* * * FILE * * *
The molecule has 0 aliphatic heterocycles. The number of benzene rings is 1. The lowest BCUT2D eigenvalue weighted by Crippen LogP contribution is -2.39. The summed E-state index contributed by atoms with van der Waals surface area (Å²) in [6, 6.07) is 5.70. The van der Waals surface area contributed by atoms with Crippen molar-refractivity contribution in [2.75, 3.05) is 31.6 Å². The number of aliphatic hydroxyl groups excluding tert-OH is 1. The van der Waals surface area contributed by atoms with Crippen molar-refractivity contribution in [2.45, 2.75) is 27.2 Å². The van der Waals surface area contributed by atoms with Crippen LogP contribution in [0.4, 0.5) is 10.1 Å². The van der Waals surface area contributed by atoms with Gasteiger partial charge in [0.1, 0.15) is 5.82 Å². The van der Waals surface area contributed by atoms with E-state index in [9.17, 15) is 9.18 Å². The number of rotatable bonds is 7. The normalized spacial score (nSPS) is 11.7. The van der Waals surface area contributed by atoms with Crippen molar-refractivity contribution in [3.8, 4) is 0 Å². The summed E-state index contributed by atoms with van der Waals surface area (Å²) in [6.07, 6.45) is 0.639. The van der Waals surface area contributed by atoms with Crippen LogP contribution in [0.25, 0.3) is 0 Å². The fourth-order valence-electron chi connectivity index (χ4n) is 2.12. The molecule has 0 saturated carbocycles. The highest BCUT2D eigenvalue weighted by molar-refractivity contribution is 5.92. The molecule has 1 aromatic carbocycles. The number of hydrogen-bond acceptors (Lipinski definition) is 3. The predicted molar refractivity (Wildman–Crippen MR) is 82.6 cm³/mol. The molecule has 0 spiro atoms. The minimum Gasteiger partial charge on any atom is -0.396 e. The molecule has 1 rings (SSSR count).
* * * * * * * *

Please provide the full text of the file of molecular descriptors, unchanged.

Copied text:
The molecule has 0 aliphatic heterocycles. The number of benzene rings is 1. The lowest BCUT2D eigenvalue weighted by Crippen LogP contribution is -2.39. The summed E-state index contributed by atoms with van der Waals surface area (Å²) in [6, 6.07) is 5.70. The van der Waals surface area contributed by atoms with Crippen molar-refractivity contribution in [2.75, 3.05) is 31.6 Å². The number of aliphatic hydroxyl groups excluding tert-OH is 1. The van der Waals surface area contributed by atoms with Crippen molar-refractivity contribution in [2.45, 2.75) is 27.2 Å². The van der Waals surface area contributed by atoms with Crippen LogP contribution in [0.4, 0.5) is 10.1 Å². The van der Waals surface area contributed by atoms with Gasteiger partial charge in [0.1, 0.15) is 5.82 Å². The van der Waals surface area contributed by atoms with E-state index in [9.17, 15) is 9.18 Å². The number of rotatable bonds is 7. The normalized spacial score (nSPS) is 11.7. The van der Waals surface area contributed by atoms with Crippen molar-refractivity contribution in [3.8, 4) is 0 Å². The summed E-state index contributed by atoms with van der Waals surface area (Å²) in [6.07, 6.45) is 0.639. The van der Waals surface area contributed by atoms with Crippen LogP contribution in [0.25, 0.3) is 0 Å². The fourth-order valence-electron chi connectivity index (χ4n) is 2.12. The molecule has 0 saturated carbocycles. The highest BCUT2D eigenvalue weighted by molar-refractivity contribution is 5.92. The molecule has 1 aromatic carbocycles. The number of hydrogen-bond acceptors (Lipinski definition) is 3. The predicted molar refractivity (Wildman–Crippen MR) is 82.6 cm³/mol. The molecule has 0 spiro atoms. The minimum Gasteiger partial charge on any atom is -0.396 e. The molecule has 1 rings (SSSR count).